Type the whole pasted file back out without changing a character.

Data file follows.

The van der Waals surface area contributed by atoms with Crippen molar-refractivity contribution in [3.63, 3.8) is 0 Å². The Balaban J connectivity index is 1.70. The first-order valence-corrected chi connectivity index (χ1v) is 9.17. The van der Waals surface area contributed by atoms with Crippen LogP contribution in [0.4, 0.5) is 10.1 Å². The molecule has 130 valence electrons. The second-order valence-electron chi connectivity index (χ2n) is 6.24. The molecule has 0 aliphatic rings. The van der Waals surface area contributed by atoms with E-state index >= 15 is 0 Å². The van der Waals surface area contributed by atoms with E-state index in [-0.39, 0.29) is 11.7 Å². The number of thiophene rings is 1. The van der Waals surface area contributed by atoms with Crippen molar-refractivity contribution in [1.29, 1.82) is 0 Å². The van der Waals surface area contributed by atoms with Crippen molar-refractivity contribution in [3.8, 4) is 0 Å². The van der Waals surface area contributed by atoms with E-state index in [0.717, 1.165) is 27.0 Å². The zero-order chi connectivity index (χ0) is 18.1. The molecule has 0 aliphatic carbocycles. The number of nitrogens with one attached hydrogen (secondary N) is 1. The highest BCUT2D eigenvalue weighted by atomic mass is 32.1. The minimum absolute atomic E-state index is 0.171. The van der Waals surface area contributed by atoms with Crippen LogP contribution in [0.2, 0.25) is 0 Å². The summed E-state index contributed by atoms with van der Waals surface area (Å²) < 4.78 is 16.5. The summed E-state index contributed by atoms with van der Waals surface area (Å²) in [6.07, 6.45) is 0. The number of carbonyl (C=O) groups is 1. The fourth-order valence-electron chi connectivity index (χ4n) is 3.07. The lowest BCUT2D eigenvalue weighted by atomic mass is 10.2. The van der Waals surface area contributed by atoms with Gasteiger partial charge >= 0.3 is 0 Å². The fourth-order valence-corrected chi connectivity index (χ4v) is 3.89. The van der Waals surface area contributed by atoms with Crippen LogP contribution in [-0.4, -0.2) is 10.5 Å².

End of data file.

The van der Waals surface area contributed by atoms with Crippen molar-refractivity contribution in [3.63, 3.8) is 0 Å². The Balaban J connectivity index is 1.70. The first-order valence-corrected chi connectivity index (χ1v) is 9.17. The van der Waals surface area contributed by atoms with Crippen LogP contribution in [0.4, 0.5) is 10.1 Å². The molecule has 130 valence electrons. The second-order valence-electron chi connectivity index (χ2n) is 6.24. The molecule has 0 aliphatic rings. The van der Waals surface area contributed by atoms with E-state index >= 15 is 0 Å². The van der Waals surface area contributed by atoms with E-state index in [-0.39, 0.29) is 11.7 Å². The number of thiophene rings is 1. The van der Waals surface area contributed by atoms with Crippen molar-refractivity contribution in [1.29, 1.82) is 0 Å². The van der Waals surface area contributed by atoms with Crippen molar-refractivity contribution in [3.8, 4) is 0 Å². The van der Waals surface area contributed by atoms with E-state index in [0.717, 1.165) is 27.0 Å². The zero-order chi connectivity index (χ0) is 18.1. The molecule has 0 aliphatic carbocycles. The number of nitrogens with one attached hydrogen (secondary N) is 1. The highest BCUT2D eigenvalue weighted by atomic mass is 32.1. The minimum absolute atomic E-state index is 0.171. The van der Waals surface area contributed by atoms with Crippen LogP contribution in [0.2, 0.25) is 0 Å². The summed E-state index contributed by atoms with van der Waals surface area (Å²) < 4.78 is 16.5. The summed E-state index contributed by atoms with van der Waals surface area (Å²) in [6.07, 6.45) is 0. The number of carbonyl (C=O) groups is 1. The fourth-order valence-electron chi connectivity index (χ4n) is 3.07. The lowest BCUT2D eigenvalue weighted by atomic mass is 10.2. The van der Waals surface area contributed by atoms with Gasteiger partial charge >= 0.3 is 0 Å². The fourth-order valence-corrected chi connectivity index (χ4v) is 3.89. The van der Waals surface area contributed by atoms with Crippen LogP contribution in [-0.4, -0.2) is 10.5 Å².